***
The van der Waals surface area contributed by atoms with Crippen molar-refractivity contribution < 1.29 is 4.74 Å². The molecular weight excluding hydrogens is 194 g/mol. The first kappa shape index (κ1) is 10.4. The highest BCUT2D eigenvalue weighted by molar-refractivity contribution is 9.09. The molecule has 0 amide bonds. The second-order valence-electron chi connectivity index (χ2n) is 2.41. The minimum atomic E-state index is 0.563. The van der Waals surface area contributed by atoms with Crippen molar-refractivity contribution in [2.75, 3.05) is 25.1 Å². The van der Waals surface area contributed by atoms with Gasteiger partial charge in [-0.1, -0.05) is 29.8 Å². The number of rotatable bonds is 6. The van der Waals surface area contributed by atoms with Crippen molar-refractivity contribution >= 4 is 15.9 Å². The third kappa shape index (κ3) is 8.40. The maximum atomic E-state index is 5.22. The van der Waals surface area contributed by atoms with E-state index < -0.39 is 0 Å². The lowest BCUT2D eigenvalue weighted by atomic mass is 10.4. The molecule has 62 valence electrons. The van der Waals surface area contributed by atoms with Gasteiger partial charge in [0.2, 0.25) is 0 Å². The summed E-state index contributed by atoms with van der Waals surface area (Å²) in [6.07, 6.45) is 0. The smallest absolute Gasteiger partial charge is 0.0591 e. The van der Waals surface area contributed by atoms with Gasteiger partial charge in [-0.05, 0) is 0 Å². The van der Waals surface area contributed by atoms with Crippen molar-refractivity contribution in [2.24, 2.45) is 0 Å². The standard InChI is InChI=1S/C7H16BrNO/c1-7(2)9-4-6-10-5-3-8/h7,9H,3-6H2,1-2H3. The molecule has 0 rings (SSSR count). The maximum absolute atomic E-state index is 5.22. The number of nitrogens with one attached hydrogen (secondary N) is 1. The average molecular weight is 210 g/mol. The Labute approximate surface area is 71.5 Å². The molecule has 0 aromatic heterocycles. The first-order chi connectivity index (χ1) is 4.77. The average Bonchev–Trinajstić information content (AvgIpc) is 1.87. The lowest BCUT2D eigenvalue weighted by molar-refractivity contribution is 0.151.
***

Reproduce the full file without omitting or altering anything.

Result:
The van der Waals surface area contributed by atoms with Crippen molar-refractivity contribution < 1.29 is 4.74 Å². The molecular weight excluding hydrogens is 194 g/mol. The first kappa shape index (κ1) is 10.4. The highest BCUT2D eigenvalue weighted by molar-refractivity contribution is 9.09. The molecule has 0 amide bonds. The second-order valence-electron chi connectivity index (χ2n) is 2.41. The minimum atomic E-state index is 0.563. The van der Waals surface area contributed by atoms with Crippen molar-refractivity contribution in [2.75, 3.05) is 25.1 Å². The van der Waals surface area contributed by atoms with Gasteiger partial charge in [-0.1, -0.05) is 29.8 Å². The number of rotatable bonds is 6. The van der Waals surface area contributed by atoms with Crippen molar-refractivity contribution >= 4 is 15.9 Å². The third kappa shape index (κ3) is 8.40. The maximum atomic E-state index is 5.22. The van der Waals surface area contributed by atoms with E-state index < -0.39 is 0 Å². The lowest BCUT2D eigenvalue weighted by atomic mass is 10.4. The molecule has 62 valence electrons. The van der Waals surface area contributed by atoms with Gasteiger partial charge in [0.2, 0.25) is 0 Å². The summed E-state index contributed by atoms with van der Waals surface area (Å²) in [6.07, 6.45) is 0. The smallest absolute Gasteiger partial charge is 0.0591 e. The van der Waals surface area contributed by atoms with Gasteiger partial charge in [-0.05, 0) is 0 Å². The van der Waals surface area contributed by atoms with Crippen molar-refractivity contribution in [2.24, 2.45) is 0 Å². The standard InChI is InChI=1S/C7H16BrNO/c1-7(2)9-4-6-10-5-3-8/h7,9H,3-6H2,1-2H3. The molecule has 0 rings (SSSR count). The maximum absolute atomic E-state index is 5.22. The number of nitrogens with one attached hydrogen (secondary N) is 1. The average molecular weight is 210 g/mol. The Labute approximate surface area is 71.5 Å². The molecule has 0 aromatic heterocycles. The first-order chi connectivity index (χ1) is 4.77. The average Bonchev–Trinajstić information content (AvgIpc) is 1.87. The lowest BCUT2D eigenvalue weighted by molar-refractivity contribution is 0.151.